In our everyday lives, we are surrounded by information which weaves itself silently into the very fabric of our existence. Much of the time we act in the world based on recognising qualities of information which are relevant to us in the particular situation we are in. These qualities are very often spatial in nature, and in addition to information in the environment itself, we also access representations of space, such as maps and guides. Increasingly, such forms of spatial information are delivered on mobile devices, which enable a different relationship with our spatial world. We will discuss an empirical study which attempts to understand how people acquire and act on digital spatial information. In conclusion, we will draw on the outcomes of the study to discuss how we might better embed and integrate information in place so that it enables a more relational and shared experience in the interaction between people and their spatial setting.
Telephone calls worldwide on both landlines and mobile phones contained 17.3 exabytes of new information if stored in digital form; this represents 98% of the total of all information transmitted in electronic information flows, most of it person to person.
(Lyman et al 2003)
Information surrounds us. We use information, we create information and information allows us to communicate across time and space. But to make information tangible we need to classify, to categorise, to contextualise and to define it. In organizing data we add the knowledge of the receiver which enables the exchange of meaning. This we call interaction with information. In this way information does not exist as isolated, distinct data, but as a form of communication which is constantly affected by the setting in which it is created, gathered, manipulated and retrieved. When we interact with information we do not act in a vacuum, but based on a background of experience, using memories and qualities of the real world to guide us. Interaction is a continually negotiated two way process, that has been described by Pask in this example “A painting does not move. But our interaction with it is dynamic for we scan it with our eyes, we attend to it selectively and our perceptual processes build up images of parts of it. Of course a painting does not respond to us either […] but our internal representation of the picture, our active perception of it, does respond and does engage in an internal conversation with the part of our mind responsible for immediate awareness.” (Pask, 1971, p. 78). We act so as to simplify cognitive tasks by leaning on the structures in our environment. We rely on the external scaffolding of categorised information formats; such as maps and models, diagrams and traffic signs. We learn to use the world around us to assist us, so that not all thinking is done inside the head and much of it instead takes place within the context of real world situations. To understand how we interact with information we need to include the wider scenario of a person as they act in a real-world environment, but also taking account of the fact that this is a social and spatial environment which includes records and traces of prior actions in the form of communication systems (languages), storage systems (libraries), transport systems (roads), and spatial systems (the built world) (Morville, 2005). In fact the last category is often underrated; that of the spatial quality of information. Information is often understood both in terms of where it is located and consequently how it can be retrieved or found. We navigate through information, both metaphorically and in actuality, constantly deciding on what is useful to us and what we can ignore. In this sense there is always much more information available to us in the environment than we pay attention to. Just imagine a typical street, with a person walking along traveling from one shop to another. A multitude of information is present in the environment, much of it dynamic; passing cars, flashing shop signs, visual landmarks and of course other people. We learn to read subtle messages to enable us to make decisions, whether these are generated from conscious or sub-conscious choices. Spatial categorisation is ubiquitous in our language and how we organise our understanding of the world.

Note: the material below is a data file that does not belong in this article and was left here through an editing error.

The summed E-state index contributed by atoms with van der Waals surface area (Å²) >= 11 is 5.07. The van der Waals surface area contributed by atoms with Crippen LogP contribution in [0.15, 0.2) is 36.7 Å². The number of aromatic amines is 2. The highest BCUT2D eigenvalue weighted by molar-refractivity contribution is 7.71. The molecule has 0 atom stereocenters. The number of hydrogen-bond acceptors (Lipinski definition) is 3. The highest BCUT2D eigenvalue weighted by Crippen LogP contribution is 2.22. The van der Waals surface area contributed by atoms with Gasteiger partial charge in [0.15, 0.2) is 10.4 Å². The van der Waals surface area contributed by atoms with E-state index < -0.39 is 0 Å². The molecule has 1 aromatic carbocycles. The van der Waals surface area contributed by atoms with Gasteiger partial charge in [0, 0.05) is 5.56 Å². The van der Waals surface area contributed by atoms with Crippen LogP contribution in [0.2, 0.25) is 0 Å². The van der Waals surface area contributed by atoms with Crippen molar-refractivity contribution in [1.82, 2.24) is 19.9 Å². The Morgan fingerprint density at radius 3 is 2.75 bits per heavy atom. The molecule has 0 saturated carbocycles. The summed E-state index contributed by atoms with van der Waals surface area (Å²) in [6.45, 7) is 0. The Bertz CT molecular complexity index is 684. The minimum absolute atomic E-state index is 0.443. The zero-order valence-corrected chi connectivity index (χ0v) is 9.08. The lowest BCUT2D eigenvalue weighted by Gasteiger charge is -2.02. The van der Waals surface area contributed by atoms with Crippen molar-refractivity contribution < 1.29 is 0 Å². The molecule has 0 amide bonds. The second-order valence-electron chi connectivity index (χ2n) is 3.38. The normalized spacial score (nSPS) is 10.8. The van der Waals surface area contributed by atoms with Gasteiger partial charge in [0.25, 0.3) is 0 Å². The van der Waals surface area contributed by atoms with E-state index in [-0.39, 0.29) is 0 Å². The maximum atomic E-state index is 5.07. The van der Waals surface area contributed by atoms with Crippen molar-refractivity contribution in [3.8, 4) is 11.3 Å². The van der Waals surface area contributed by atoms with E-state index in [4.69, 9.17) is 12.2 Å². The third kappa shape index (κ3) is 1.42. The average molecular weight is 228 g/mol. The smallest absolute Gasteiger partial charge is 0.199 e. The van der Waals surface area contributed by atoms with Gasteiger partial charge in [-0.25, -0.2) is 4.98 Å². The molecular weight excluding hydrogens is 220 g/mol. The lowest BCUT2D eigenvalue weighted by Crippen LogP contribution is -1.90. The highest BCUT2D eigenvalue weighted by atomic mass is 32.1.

Key Terms in this Chapter
Satnav: A satellite navigation system capable of receiving and displaying GPS data.
Bluetooth: A form of digital transmission which enables many devices to be easily interconnected using a short-range wireless connection.
Landmark: A geographic feature or built structure that is easily recognizable, and is often used to assist orientation.
LBS: Location based services are wireless ‘mobile content’ services which are to provide location-specific information to mobile users moving from location to location.
Mobile map: A term for a map application supported by GPS running on a mobile device.
GPS: Global Positioning System a constellation of twenty-four satellites that make it possible for people with ground receivers (satnav) to pinpoint their geographic location.
WiFi: Also known as Wireless fidelity refers to certain kinds of wireless local area networks, or WLAN (as opposed to LAN, or computers that are networked together with wires).